We can approach the kind of precision the computer requires and still avoid getting bogged down in premature detail by using a functional notation. We let P stand for a position and agree to include in P not only the number and arrangement of the pieces on the board but also various other important facts such as which player is to move. The value of a position can be expressed by a function PositionValue(P). The value o f any move (say M) obviously depends on the position from which it is made; therefore we must specify the position in writing the function MoveValue(M,P). Next, in order to be able to look ahead and examine the possible consequences of moves, the computer will need a third function: MakeMove(M,P), with P representing the position from which the move is made. The result of this function is the new position produced by the move. Finally, the program needs a fourth function to find all the legal moves that can be made from a given position: LegalMovesFrom(P). This function has as its result a list of moves.
These four functions, together with the two types of object (P and M), are sufficient to specify the kernel of our checkers program. There are two players in a game of checkers (in our case the machine and its opponent), and a position that is good for one will be bad for the other. We must therefore make our idea of the value of a position more precise by saying that PositionValue(P) gives the value of the position P to the player who has to move from it. We can plausibly assume that the value of the position P to the other player is the negative of this; that is, if the value of a position to one player is v, its value to the other will be -v. (This assumption is expressed in the terms of game theory by saying that checkers is a zero-sum game.)
Next we can define the value of a move to the player who makes it as the value to him of the resulting position. Suppose the result of making the move M from the position P is the position P. Remembering that it is the opponent who has to make the move from P, we can see that the value of the move M to the player who makes it will be -PositionValue(P). Thus in our notation we can define the value of a move as follows: MoveValue(M,P) = -Position Value [MakeMove(M,P) ]. This formal statement could be paraphrased by saying that to value a move for yourself you make it, find the value of the resulting position to your opponent and change its sign.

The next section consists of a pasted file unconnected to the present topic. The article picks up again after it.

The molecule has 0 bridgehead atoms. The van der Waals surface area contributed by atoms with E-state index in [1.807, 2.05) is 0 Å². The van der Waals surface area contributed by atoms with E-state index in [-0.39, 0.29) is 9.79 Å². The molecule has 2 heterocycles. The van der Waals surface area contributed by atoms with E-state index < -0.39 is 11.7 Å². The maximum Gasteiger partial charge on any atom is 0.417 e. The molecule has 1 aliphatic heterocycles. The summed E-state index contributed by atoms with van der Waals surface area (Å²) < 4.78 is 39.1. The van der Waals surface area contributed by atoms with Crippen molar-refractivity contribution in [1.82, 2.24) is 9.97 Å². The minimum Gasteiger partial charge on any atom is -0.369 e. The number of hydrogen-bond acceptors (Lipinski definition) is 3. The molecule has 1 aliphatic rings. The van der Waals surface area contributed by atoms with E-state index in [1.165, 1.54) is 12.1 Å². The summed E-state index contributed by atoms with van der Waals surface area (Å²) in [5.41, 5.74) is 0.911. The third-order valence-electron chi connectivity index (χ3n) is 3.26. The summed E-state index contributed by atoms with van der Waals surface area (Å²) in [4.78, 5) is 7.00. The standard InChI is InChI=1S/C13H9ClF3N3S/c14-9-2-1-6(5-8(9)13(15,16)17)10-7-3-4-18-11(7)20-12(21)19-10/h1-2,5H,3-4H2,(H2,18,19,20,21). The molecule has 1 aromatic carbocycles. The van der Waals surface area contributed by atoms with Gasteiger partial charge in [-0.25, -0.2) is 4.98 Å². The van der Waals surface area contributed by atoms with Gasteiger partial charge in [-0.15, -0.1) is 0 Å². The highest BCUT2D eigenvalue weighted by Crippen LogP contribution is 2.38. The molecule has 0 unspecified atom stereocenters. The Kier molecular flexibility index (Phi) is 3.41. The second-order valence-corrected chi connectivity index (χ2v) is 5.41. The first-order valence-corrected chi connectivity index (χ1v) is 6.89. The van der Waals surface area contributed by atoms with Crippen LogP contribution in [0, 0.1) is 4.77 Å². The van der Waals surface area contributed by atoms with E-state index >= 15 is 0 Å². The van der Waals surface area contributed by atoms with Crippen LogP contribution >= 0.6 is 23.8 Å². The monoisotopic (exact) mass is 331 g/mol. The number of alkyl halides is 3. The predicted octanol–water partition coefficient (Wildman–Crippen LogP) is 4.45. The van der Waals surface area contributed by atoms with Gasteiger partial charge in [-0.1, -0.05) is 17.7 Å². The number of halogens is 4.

How shall we find the value of a position? The basic procedure of the game is to explore all your possible moves and all possible replies by the opponent to some depth and evaluate the resulting positions. Let us call these "terminal" positions and say that their values are produced by the function TerminalValue(P). This function makes an immediate assessment of a position (in terms, perhaps, of such factors as the number of pieces still in play, their mobility, the command of the center of the board and so forth) without any further look-ahead. We can now say that if P is a terminal position, its value is TerminaIValue(P), and that if it is not, its value is that of the best legal move that could be made from it. Note that the question of whether a position is terminal or not may depend not only on the position itself but also on what depth (el) the look-ahead has reached. This is necessary in order to put some limit on how far the machine looks ahead.
The definitions we have been writing are in fact circular (for example, the definition of Position Value involves the use of MoveValue and vice versa), and the functions are called recursive, because each is defined in terms of the others. This circularity is no disadvantage; indeed, it makes it possible to start right in the middle of things, to set up a number of functions whose purpose is only intuitively understood at the beginning and to define each of them in terms of the others. This recursive, or hierarchical, approach to programming is by far the simplest method of handling complicated operations, since it allows them to be broken up into smaller units that can be considered separately.
We have now constructed a general game-playing scheme without having decided on either the details of the strategy or the structure of the game itself. We can complete the outline of our program by deciding on the representation of positions and moves and defining four functions. The functions Legal- MovesFrom(P) and MakeMove(M,P), together with the form of P and M, will determine the nature of the game, and the functions Terminal(P,d) and TerminalValue(P) between them will determine the strategy.
The selection of ways to represent objects in the computer is an art, and there is little we can do in a systematic fashion to decide the best way. The main requirements are that the representation should be as compact as possible and yet as easy as possible to manipulate. For representing the various positions on a checkerboard we have two distinct possibilities. To describe a particular position we could either specify whether each of the 32 available squares on the board is or is not occupied, and if it is, by what, or we could merely give the locations of the pieces still in play. The first of these alternatives is more convenient from the standpoint of finding the legal moves, because it makes it easier to discover which squares are unoccupied.